• Servings: 16
  • Time: 8 hr 20 mins
  • Difficulty: Easy
  • Print

Tender, flavorful, smoky, and mildly spicy pulled pork.

Ingredients

  • 3 or 4 pound boneless pork shoulder – Boston or Picnic Butt (230 cal. per 4 oz. or about 2760 – 3680 cal.)
  • 2 or 3 canned chipotle peppers with their sauce (about 50 cal.)
  • 3/4 cup low sodium and/or fat free chicken broth (about 5 cal.)
  • Onion powder
  • Garlic powder
  • Ground cumin
  • Dried oregano
  • Black pepper
  • 2 bay leaves
  • 6 cloves of garlic cut into slivers (about 20 cal.)

Equipment

  • Large crock pot or slow cooker
  • Large skillet or frying pan
  • Knife
  • Spoon
  • Two forks
  • Can opener
  • Measuring cup

Directions

  1. Set a large skillet or frying pan on the stove on medium-high heat and get it hot.
  2. Sear the pork shoulder all over for a couple of minutes on each side. Note: This time around I used a Picnic Butt, so it had two pieces loosely connected that I just separated. Also, make sure to open a window or use a ventilating hood because while the smell is delicious, everything in the area will smell like delicious, bacon-y goodness. Pulled Pork by Man Fuel - Seared in a Pan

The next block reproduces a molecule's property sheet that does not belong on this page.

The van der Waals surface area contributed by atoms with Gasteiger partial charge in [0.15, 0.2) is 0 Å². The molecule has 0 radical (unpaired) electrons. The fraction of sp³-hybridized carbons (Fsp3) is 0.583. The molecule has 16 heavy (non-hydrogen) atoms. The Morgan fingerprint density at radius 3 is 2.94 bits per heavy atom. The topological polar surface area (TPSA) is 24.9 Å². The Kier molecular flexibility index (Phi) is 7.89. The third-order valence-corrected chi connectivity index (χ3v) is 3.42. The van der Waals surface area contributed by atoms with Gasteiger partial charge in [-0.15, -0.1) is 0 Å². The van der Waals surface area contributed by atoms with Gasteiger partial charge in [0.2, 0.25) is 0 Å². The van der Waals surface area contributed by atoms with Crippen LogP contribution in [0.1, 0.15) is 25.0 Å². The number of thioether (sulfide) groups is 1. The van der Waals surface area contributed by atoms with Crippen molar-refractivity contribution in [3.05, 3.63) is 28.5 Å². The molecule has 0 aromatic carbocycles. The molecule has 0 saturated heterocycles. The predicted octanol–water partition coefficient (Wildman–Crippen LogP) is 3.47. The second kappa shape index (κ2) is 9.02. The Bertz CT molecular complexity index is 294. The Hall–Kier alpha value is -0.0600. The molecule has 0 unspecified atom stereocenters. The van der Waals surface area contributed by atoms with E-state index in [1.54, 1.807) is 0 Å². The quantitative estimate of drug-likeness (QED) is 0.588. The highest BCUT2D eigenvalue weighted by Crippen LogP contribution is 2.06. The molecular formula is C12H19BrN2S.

3. While the pork is searing, pour the 3/4 cup of chicken broth into the slow cooker along with the bay leaves, chipotle peppers, and a couple of teaspoons of the chipotle sauce
  4. Roughly cut up the garlic into slivers. You might end up with 12 – 18 pieces.
  5. After the pork has finished searing on all sides, use a sharp knife to stab 12 – 18 holes into the pork half way through the meat (a hole for every piece of garlic).